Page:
Lacey Avery, Jr. was convicted of burglary and sentenced to serve fifteen years. He now appeals enumerating three errors.
1. In his first two enumerations of error Avery contends he was denied due process of law under both the Federal and State Constitutions because the State was allowed to use its peremptory strikes to exclude blacks from the petit jury. This argument has been decided adversely to Avery in Jordan v. State, 235 Ga. 732 (1) (222 SE2d 23) (1975)
. We are not persuaded that the holding of Taylor v. Louisiana, 419 U. S. 522 (95 SC 692, 42 LE2d 690) (1975), alters the holding in Jordan. In Jordan, the Supreme Court followed the holding of Swain v. Alabama, 380 U. S. 202 (85 SC 824, 13 LE2d 759) (1965). The Supreme Court of Illinois in People v. Williams, 97 Ill.2d 252 (454 NE2d 220) (1983), was faced with a challenge identical to that presented here. Like Georgia, Illinois followed the rule in Swain. "We consider that the authority of Swain was not lessened because of the recognition of a sixth amendment fair-cross-section requirement in Taylor v. Louisiana, [supra]. The court in Taylor held that it is fundamental to the sixth amendment right to a jury trial that the selection of a petit jury be from a representative cross section of the community. The issue, as the court put it, was, 'whether the presence of a fair cross section of the community on venires, panels, or lists from which petit juries are drawn is essential to the fulfillment of the Sixth Amendment's guarantee of an impartial jury trial in criminal prosecutions.' [Cit.]
"There was no retreat in the Taylor opinion from the view that it is an essential part of our system of trial by an impartial jury that both sides be allowed in particular cases to exercise peremptory challenges on any ground they select. It appears that the complaint addressed in Taylor is the systematic exclusion of a group from the jury system, not from any particular jury. This is in harmony with the suggestion in Swain that the systematic exclusion of blacks by peremptory challenges in case after case regardless of the particular circumstances involved would raise a constitutional issue. [Cit.] Moreover, the limited character of the Taylor holding is clear from the following statement, which appears at the conclusion of the opinion: 'It should also be emphasized that in holding that petit juries must be drawn from a source fairly representative of the community we impose no requirement that petit juries actually chosen must mirror the community and reflect the various distinctive groups in the population. Defendants are not entitled to a jury of any particular composition (citation); but the jury wheels, pools of names, panels, or venires from which juries are drawn must not systematically exclude distinctive groups in the community and thereby fail to be reasonably representative thereof.' [Cit.]" People v. Williams, supra at 278-79 (454 NE2d, supra at 232). We find the analysis in Williams persuasive. The enumerations are without merit.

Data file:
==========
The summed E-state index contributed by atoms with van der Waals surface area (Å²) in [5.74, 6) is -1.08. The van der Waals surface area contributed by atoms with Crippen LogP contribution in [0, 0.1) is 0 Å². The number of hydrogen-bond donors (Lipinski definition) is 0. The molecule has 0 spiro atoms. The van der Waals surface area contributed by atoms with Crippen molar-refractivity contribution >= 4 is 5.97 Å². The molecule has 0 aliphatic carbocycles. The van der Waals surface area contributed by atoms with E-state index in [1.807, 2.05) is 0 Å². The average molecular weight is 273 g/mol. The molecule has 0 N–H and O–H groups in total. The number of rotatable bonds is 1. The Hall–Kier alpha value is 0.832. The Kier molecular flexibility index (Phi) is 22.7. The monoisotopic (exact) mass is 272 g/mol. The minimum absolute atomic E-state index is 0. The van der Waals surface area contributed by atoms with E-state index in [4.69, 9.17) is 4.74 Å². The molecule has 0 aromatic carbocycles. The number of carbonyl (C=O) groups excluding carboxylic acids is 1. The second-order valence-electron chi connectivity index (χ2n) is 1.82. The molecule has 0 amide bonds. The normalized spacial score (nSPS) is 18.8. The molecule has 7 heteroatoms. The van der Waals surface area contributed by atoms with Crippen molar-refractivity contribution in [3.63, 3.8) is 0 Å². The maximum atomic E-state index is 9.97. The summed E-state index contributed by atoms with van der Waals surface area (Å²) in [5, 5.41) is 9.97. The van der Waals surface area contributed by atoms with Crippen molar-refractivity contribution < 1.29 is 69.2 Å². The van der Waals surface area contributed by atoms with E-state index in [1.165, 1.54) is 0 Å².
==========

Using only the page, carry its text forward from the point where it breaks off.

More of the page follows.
2. Nor do we find merit in Avery's contention that the trial court erred in allowing the State to introduce into evidence a photograph during cross-examination of Avery. The photograph was used to impeach Avery's claim that he suffered no cuts at the time of the burglary. Without question, the State could have waited until after questioning Avery and introduced the photograph into evidence on rebuttal. See Walker v. Walker, 14 Ga. 242 (5)
(1853). However, the order of proof is within the discretion of the trial court and will not be disturbed absent abuse. Brown v. State, 140 Ga. App. 198 (1) (230 SE2d 349) (1976)
. We find no abuse.
BENHAM, Judge, concurring specially.
The record shows that during voir dire the State's attorney used all ten of his peremptory strikes to remove blacks from the jury. The defendant, a black man, objected to such a use of the peremptory process as being violative of the Sixth and Fourteenth Amendments to the United States Constitution and the Constitution of the State of Georgia. In response to this objection, the trial court stated as follows: "I don't think it makes any difference what you [defense counsel] do on peremptory strikes or what he [state's attorney] does, I think you have a right to do it; that's what I rule . . ."
The use of peremptory strikes, especially as it relates to minorities, has been particularly worrisome to the appellate courts of this state, as evidenced by the numerous cases where the issue has been raised on appeal: Watkins v. State, 199 Ga. 81
, 94 (33 SE2d 325
) (1945); Jordan v. State, 235 Ga. 732 (1) (222 SE2d 23) (1975)
; Crawford v. State, 159 Ga. App. 278 (283 SE2d 300) (1981)
; Tiller v. State, 159 Ga. App. 557 (2) (284 SE2d 63) (1981)
; Hatton v. Smith, 228 Ga. 378 (2) (185 SE2d 388) (1971)
; High v. State, 247 Ga. 289 (276 SE2d 5) (1981)
, overruled on other grounds, Wilson v. Zant, 249 Ga. 373 (290 SE2d 442) (1982)
; Taylor v. State, 243 Ga. 222 (4) (253 SE2d 191) (1979)
; Hobbs v. State, 229 Ga. 556 (6) (192 SE2d 903) (1972)
; Blackwell v. State, 248 Ga. 138 (281 SE2d 599) (1981)
; Jordan v. State, 247 Ga. 328 (7) (276 SE2d 224) (1981)
Historically, minorities have turned to the courts for protection of their rights in many areas, and the courts have been sensitive to such pleas in the areas of education ( Brown v. Bd. of Education, 347 U. S. 483 (74 SC 686, 98 LE 873) (1954)); employment ( Dept. of Human Resources v. Montgomery, 248 Ga. 465 (284 SE2d 263) (1981)